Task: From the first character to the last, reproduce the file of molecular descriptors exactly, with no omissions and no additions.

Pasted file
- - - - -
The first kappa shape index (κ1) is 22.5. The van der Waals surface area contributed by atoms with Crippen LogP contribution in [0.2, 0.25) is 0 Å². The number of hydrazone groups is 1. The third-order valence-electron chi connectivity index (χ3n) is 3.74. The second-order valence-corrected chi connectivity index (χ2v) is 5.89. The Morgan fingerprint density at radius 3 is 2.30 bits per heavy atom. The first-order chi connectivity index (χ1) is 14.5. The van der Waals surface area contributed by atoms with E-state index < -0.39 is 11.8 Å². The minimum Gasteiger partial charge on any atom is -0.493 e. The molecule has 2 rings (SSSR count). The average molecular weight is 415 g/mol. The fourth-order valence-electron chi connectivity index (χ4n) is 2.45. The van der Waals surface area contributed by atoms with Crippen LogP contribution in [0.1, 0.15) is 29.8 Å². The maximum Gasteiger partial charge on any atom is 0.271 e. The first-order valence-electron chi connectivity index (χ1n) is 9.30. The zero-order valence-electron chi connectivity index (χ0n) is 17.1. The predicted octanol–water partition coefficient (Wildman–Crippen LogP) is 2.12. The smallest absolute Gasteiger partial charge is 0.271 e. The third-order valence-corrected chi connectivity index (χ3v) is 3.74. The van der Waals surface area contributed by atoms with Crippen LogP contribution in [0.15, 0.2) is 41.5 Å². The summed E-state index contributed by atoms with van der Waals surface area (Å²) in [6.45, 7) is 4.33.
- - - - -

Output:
The first kappa shape index (κ1) is 22.5. The van der Waals surface area contributed by atoms with Crippen LogP contribution in [0.2, 0.25) is 0 Å². The number of hydrazone groups is 1. The third-order valence-electron chi connectivity index (χ3n) is 3.74. The second-order valence-corrected chi connectivity index (χ2v) is 5.89. The Morgan fingerprint density at radius 3 is 2.30 bits per heavy atom. The first-order chi connectivity index (χ1) is 14.5. The van der Waals surface area contributed by atoms with E-state index < -0.39 is 11.8 Å². The minimum Gasteiger partial charge on any atom is -0.493 e. The molecule has 2 rings (SSSR count). The average molecular weight is 415 g/mol. The fourth-order valence-electron chi connectivity index (χ4n) is 2.45. The van der Waals surface area contributed by atoms with Crippen LogP contribution in [0.1, 0.15) is 29.8 Å². The maximum Gasteiger partial charge on any atom is 0.271 e. The first-order valence-electron chi connectivity index (χ1n) is 9.30. The zero-order valence-electron chi connectivity index (χ0n) is 17.1. The predicted octanol–water partition coefficient (Wildman–Crippen LogP) is 2.12. The smallest absolute Gasteiger partial charge is 0.271 e. The third-order valence-corrected chi connectivity index (χ3v) is 3.74. The van der Waals surface area contributed by atoms with Crippen LogP contribution in [0.15, 0.2) is 41.5 Å². The summed E-state index contributed by atoms with van der Waals surface area (Å²) in [6.45, 7) is 4.33.